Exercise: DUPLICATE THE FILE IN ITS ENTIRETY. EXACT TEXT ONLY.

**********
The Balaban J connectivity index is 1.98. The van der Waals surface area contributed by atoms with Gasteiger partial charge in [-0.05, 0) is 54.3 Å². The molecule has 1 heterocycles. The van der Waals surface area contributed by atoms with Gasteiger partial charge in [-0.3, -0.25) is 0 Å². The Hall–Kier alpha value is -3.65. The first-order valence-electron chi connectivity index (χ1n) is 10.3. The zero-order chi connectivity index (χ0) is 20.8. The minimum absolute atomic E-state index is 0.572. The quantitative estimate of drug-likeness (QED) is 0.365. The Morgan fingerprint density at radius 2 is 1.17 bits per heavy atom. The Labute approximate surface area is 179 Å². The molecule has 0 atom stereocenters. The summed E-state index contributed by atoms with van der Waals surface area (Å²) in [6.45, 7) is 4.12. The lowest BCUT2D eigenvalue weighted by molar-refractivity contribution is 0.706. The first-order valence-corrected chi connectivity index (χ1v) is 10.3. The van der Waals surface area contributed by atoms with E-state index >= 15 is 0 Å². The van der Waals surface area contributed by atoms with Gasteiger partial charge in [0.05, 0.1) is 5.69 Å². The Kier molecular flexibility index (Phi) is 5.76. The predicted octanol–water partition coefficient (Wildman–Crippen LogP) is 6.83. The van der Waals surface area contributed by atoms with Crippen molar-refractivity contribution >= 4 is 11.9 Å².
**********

The Balaban J connectivity index is 1.98. The van der Waals surface area contributed by atoms with Gasteiger partial charge in [-0.05, 0) is 54.3 Å². The molecule has 1 heterocycles. The van der Waals surface area contributed by atoms with Gasteiger partial charge in [-0.3, -0.25) is 0 Å². The Hall–Kier alpha value is -3.65. The first-order valence-electron chi connectivity index (χ1n) is 10.3. The zero-order chi connectivity index (χ0) is 20.8. The minimum absolute atomic E-state index is 0.572. The quantitative estimate of drug-likeness (QED) is 0.365. The Morgan fingerprint density at radius 2 is 1.17 bits per heavy atom. The Labute approximate surface area is 179 Å². The molecule has 0 atom stereocenters. The summed E-state index contributed by atoms with van der Waals surface area (Å²) in [6.45, 7) is 4.12. The lowest BCUT2D eigenvalue weighted by molar-refractivity contribution is 0.706. The first-order valence-corrected chi connectivity index (χ1v) is 10.3. The van der Waals surface area contributed by atoms with E-state index >= 15 is 0 Å². The van der Waals surface area contributed by atoms with Gasteiger partial charge in [0.05, 0.1) is 5.69 Å². The Kier molecular flexibility index (Phi) is 5.76. The predicted octanol–water partition coefficient (Wildman–Crippen LogP) is 6.83. The van der Waals surface area contributed by atoms with Crippen molar-refractivity contribution >= 4 is 11.9 Å².